The race for governor is a rematch from the close 2018 election between Republican incumbent Brian Kemp and Democrat Stacey Abrams. However, most surveys show Kemp in strong shape this time around and positioned to win outright despite the candidacy of Libertarian Shane Hazel.

The only seriously contested House race in the state is the 2nd District in southwestern Georgia, a 55-44 Biden constituency where Democratic Rep. Sanford Bishop is trying to turn back Air Force veteran Chris West. However, while Republicans have spent months talking about taking down the 30-year incumbent, major GOP groups have stayed on the sidelines while Democrats have spent millions against West. There are no other candidates in the running, so this race will not be going to a runoff barring an exact tie. Republicans, meanwhile, should have no trouble flipping the 6th District in the Atlanta area thanks to their new gerrymander.

Two Republican incumbents who survived Trump-driven primary challenges, Secretary of State Brad Raffensperger and Attorney General Chris Carr, are also seeking new four-year terms. Polls show them leading their respective Democratic opponents, state Rep. Bee Nguyen and state Sen. Jen Jordan, though they disagree on how far ahead the two Republicans are. A Libertarian is also competing in each contest.

New Hampshire: Democratic Sen. Maggie Hassan is trying to fend off retired Army Brig. Gen. Don Bolduc, a Republican who has ardently embraced the Big Lie, in a state that often swings wildly between the two parties, but no one agrees just how competitive this contest really is. Most polls show a tight race, but Bolduc’s would-be backers at the Senate Leadership Fund dramatically pulled out of the state weeks before Election Day in an apparent vote of no confidence. Other right-wing groups, though, have gotten involved since then, while Hassan’s allies at Senate Majority PAC never stopped treating this as competitive.

The 1st District in the eastern half of the state has long been one of the swingiest House seats in America, and this year’s expensive matchup pits Democratic Rep. Chris Pappas against Karoline Leavitt, a former Trump White House staffer who has eagerly embraced the Big Lie. The bluer 2nd in western and northern New Hampshire has been much quieter, though HMP took action in the final week of the campaign to aid Democratic Rep. Annie Kuster against her underfunded GOP foe, former Hillsborough County Treasurer Robert Burns.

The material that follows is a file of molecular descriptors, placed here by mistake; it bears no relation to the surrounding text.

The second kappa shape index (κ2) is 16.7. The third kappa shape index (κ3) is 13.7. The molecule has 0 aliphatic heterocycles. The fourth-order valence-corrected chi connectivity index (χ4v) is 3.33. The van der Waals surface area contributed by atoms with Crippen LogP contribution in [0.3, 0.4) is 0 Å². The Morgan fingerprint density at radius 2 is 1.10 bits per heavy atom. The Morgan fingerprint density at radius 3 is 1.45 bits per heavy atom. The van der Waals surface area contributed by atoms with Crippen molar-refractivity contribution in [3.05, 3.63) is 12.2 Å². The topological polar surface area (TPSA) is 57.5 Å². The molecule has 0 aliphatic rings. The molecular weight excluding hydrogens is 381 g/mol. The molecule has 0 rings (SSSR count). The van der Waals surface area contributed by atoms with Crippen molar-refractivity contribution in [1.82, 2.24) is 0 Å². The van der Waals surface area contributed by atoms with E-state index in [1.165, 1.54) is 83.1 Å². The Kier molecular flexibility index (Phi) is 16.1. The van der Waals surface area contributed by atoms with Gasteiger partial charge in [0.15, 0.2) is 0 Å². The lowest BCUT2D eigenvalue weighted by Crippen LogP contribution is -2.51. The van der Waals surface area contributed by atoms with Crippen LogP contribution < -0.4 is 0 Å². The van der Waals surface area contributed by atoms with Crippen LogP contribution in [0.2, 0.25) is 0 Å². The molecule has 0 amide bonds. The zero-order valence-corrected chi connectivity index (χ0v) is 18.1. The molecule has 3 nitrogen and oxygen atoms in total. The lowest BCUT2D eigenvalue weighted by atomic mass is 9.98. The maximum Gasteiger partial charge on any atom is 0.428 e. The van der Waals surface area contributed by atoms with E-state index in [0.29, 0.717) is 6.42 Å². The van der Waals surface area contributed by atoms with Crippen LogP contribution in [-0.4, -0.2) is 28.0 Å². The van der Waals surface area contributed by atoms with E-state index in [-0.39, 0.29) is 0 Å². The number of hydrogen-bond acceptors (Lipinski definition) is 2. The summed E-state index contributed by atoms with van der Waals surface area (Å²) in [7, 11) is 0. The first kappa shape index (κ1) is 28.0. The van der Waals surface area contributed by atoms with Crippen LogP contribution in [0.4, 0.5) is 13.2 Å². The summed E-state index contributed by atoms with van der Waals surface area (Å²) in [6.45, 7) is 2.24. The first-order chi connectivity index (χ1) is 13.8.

Virginia: Two Democrats elected in the 2018 blue wave, 2nd District Rep. Elaine Luria and 7th District Rep. Abigail Spanberger, are engaged in competitive fights to hang on in a tough political climate. Luria, whose suburban Hampton Roads seat narrowly favored Biden, has emphasized the Jan. 6 attack in her contest against state Sen. Jen Kiggans, a Republican who voted for a $70 million “forensic audit” of the 2020 results.

Spanberger, meanwhile, is defending a dramatically redrawn seat that saw Biden’s margin of victory swell from 50-49 to 53-46 after a court-drawn map swapped out the Richmond suburbs for more Democratic areas near Washington, D.C. Spanberger’s opponent is Prince William County Supervisor Yesli Vega, who made news for saying of pregnancies that result from rape, “[I]t's not something that's happening organically.”

Democratic Rep. Jennifer Wexton, by contrast, is in stronger shape in the 10th District in Northern Virginia, but she still faces a well-funded challenge from Navy veteran Hung Cao. Cao released an internal poll in October showing him narrowly trailing Wexton in this 58-40 Biden seat, but that didn’t convince major GOP groups to get involved on his behalf.

7:30 PM ET

North Carolina, Ohio, and West Virginia

North Carolina: The main draw in the Tarheel State is the race to succeed retiring Republican Sen. Richard Burr between far-right Rep. Ted Budd and Democrat Cheri Beasley, who narrowly lost re-election in 2020 as chief justice of the state Supreme Court. Most polls show a small lead for Budd in a state where Republicans have won several tight elections over the last decade.

The most expensive House race in the state, meanwhile, is the battle for the open GOP-held 13th District in the Raleigh suburbs, another seat Biden would have narrowly taken. The GOP is all in for Bo Hines, a former college football player who has weak ties to the area, while Democrats are pulling for state Sen. Wiley Nickel.

There’s also a fight for the open, Democratic-held 1st District in inland northeastern North Carolina, but Republican primary voters jeopardized their chances by ignoring the multiple abuse allegations that have been leveled against 2020 nominee Sandy Smith and nominating her again. CLF, which tried to stop Smith from winning the primary, has bypassed this race along with the NRCC, but Democrats have continued to spend millions to support state Sen. Don Davis.